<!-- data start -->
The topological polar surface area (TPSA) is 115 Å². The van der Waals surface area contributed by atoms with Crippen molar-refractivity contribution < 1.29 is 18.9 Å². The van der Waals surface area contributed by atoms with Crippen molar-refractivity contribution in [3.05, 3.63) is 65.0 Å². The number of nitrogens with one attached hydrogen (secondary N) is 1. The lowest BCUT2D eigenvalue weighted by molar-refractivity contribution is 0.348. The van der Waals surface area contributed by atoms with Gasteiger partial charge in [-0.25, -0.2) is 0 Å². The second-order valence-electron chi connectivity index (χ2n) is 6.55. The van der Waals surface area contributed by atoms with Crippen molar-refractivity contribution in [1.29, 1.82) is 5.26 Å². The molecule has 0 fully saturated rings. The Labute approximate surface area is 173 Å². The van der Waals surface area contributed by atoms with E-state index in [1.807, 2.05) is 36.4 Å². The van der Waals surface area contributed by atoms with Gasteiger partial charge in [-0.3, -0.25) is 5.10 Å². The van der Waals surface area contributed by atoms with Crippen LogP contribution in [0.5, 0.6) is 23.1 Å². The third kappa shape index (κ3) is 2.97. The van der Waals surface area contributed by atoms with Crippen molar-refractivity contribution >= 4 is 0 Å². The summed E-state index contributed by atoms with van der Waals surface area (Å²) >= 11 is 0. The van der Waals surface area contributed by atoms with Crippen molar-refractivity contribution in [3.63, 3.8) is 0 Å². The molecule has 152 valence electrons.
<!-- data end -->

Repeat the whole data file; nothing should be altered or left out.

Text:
The topological polar surface area (TPSA) is 115 Å². The van der Waals surface area contributed by atoms with Crippen molar-refractivity contribution < 1.29 is 18.9 Å². The van der Waals surface area contributed by atoms with Crippen molar-refractivity contribution in [3.05, 3.63) is 65.0 Å². The number of nitrogens with one attached hydrogen (secondary N) is 1. The lowest BCUT2D eigenvalue weighted by molar-refractivity contribution is 0.348. The van der Waals surface area contributed by atoms with Gasteiger partial charge in [-0.25, -0.2) is 0 Å². The second-order valence-electron chi connectivity index (χ2n) is 6.55. The van der Waals surface area contributed by atoms with Crippen molar-refractivity contribution in [1.29, 1.82) is 5.26 Å². The molecule has 0 fully saturated rings. The Labute approximate surface area is 173 Å². The van der Waals surface area contributed by atoms with E-state index in [1.807, 2.05) is 36.4 Å². The van der Waals surface area contributed by atoms with Gasteiger partial charge in [-0.3, -0.25) is 5.10 Å². The van der Waals surface area contributed by atoms with Crippen LogP contribution in [0.5, 0.6) is 23.1 Å². The third kappa shape index (κ3) is 2.97. The van der Waals surface area contributed by atoms with Crippen molar-refractivity contribution >= 4 is 0 Å². The summed E-state index contributed by atoms with van der Waals surface area (Å²) >= 11 is 0. The van der Waals surface area contributed by atoms with Crippen molar-refractivity contribution in [3.63, 3.8) is 0 Å². The molecule has 152 valence electrons.